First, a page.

Zen of Housekeeping

Kitchen Sink | Source

Life as a kitchen sink.

“Before enlightenment, chop wood, carry water. After enlightenment, chop wood, carry water.” — Xinxin Ming

Since last August, I’ve worked casually as a housekeeper. I’ve been assigned to clean in a variety of environments such as hospitals, large business offices, and college campuses. Most of my friends have taken jobs in retail, and while it’s easy to joke about how I’d rather clean than deal with people, the reality is that it’s been a humbling — and sometimes daunting — experience.

It’s not something I aimed for, it just sort of ended up happening — as life often does. However, being a teenaged boy meant that I didn’t really have any experience in this field, so a lot of my initial training was haphazardly on-site. There are times when I’ve found myself without knowing where supplies are and only having an hour to do three hours worth of work.

It can sometimes feel like a hopeless task, in the beginning, but the feeling of satisfaction when you’re finally finished makes it worth it, without fail. After half a year of I feel as though I’ve maybe learned something— and I’d like to share that.

Paradox of Work

Cleanliness, by definition, is next to impossible. Nothing you ever do will stay done. It is human to make a mess by mere existence. The input of our actions — our daily living — results in an output of waste.

Cycles, cycles, cycles. It is an endless repetition. But that’s what life truly is — you’ll have to wake up tomorrow just like you did today.

We create order for ourselves constantly, we have plans and we organize. Or we don’t, and find ourselves constrained and in a rudderless mess. If you dislike repetition, what you’re really saying is that you dislike life itself.

Benefits of Mindful Cleaning

Researchers found that people who washed dishes mindfully (they focused on smelling the soap, feeling the water temperature and touching the dishes) upped their feelings of inspiration by 25% and lowered their nervousness levels by 27%.

The group that didn’t wash the dishes mindfully did not gain any benefits from the task. “It appears that an everyday activity approached with intentionality and awareness may enhance the state of mindfulness,” the study authors conclude.

Spirituality of Chores

I’m not going to pretend that there’s actually some sort of meaning in our daily chores. The truth is that the expectation of meaning is what robs life of greater meaning.

The spirituality comes from you. When you pay attention to the meals you cook, the clothes you wash. Carefully paid attention is our way of expressing care and love. To complete the menial and mundane tasks in order to show that we care about our environment and our loved ones in this environment. Most importantly, to show that we care enough about ourselves to work on our surroundings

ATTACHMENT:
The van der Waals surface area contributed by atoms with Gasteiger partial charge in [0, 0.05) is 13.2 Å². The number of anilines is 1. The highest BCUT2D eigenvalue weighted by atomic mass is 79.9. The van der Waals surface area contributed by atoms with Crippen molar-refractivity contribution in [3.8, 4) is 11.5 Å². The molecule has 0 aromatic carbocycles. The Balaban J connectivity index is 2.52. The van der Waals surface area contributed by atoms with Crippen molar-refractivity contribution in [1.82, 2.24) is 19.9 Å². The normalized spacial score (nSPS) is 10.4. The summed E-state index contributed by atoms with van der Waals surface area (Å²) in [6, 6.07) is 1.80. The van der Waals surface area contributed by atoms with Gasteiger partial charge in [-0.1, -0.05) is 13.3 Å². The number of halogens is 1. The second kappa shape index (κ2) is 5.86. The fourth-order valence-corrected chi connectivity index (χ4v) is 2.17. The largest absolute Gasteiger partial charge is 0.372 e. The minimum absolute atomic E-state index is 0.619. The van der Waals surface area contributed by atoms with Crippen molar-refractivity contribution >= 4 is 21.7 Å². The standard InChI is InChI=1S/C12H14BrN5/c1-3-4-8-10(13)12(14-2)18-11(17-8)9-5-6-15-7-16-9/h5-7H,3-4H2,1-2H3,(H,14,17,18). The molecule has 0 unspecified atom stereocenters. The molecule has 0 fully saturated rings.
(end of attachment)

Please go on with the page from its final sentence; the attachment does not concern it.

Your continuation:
Cleaning and decluttering can — and should — be mindful practices. To practice living in the present moment. Each time you do a chore, imagine as though you’re doing this chore for the first time. Instead of looking at a sinkful of dirty dishes, look for the bubbles instead.

“If I am incapable of washing dishes joyfully, if I want to finish them quickly so I can go and have a cup of tea, then I will be incapable of drinking the tea joyfully.” — Thich Nhat Hanh

Gratitude and Compassion

As I’ve written about before, our lives are an endless amount of tasks where we never find time to ourselves. Rarely do we actually and honestly focus on our task at hand. When we do find ourselves idle, we often daydream about an impossible future, dwell on the past, or make fruitless judgments about the world and people in it.

Even more seldom is when we take time out to practice our gratitude in life, a key to happiness. Each moment spent taking care of our surroundings can be a joyful wonder if one takes the time to be grateful about the task.

How lucky we are to even just have the things that we need to clean, how lucky we are to be able to find the time to ourselves. Pay attention to yourself, your body and mind and how they’re acting. There’s nothing more important than searching for things to be grateful for in the present.

Old-fashioned Pragmatism

There are times — sometimes the majority of it — where no amount of mediation or philosophical thinking can cause you to do what needs to be done. Sometimes, you just need grit your teeth and do it.

This applies to everything, even the things we think we enjoy doing. Writing, for instance, is a lofty and common dream. But the task of writing the first draft is so daunting that it’s elusive to most would-be writers.

We don’t want to write, but we should. If not for the act itself, then for the result. To quote Josh Spilker:

Do I have to do dishes every day? Technically, no. But things are easier when I do, no matter how much I don’t want to.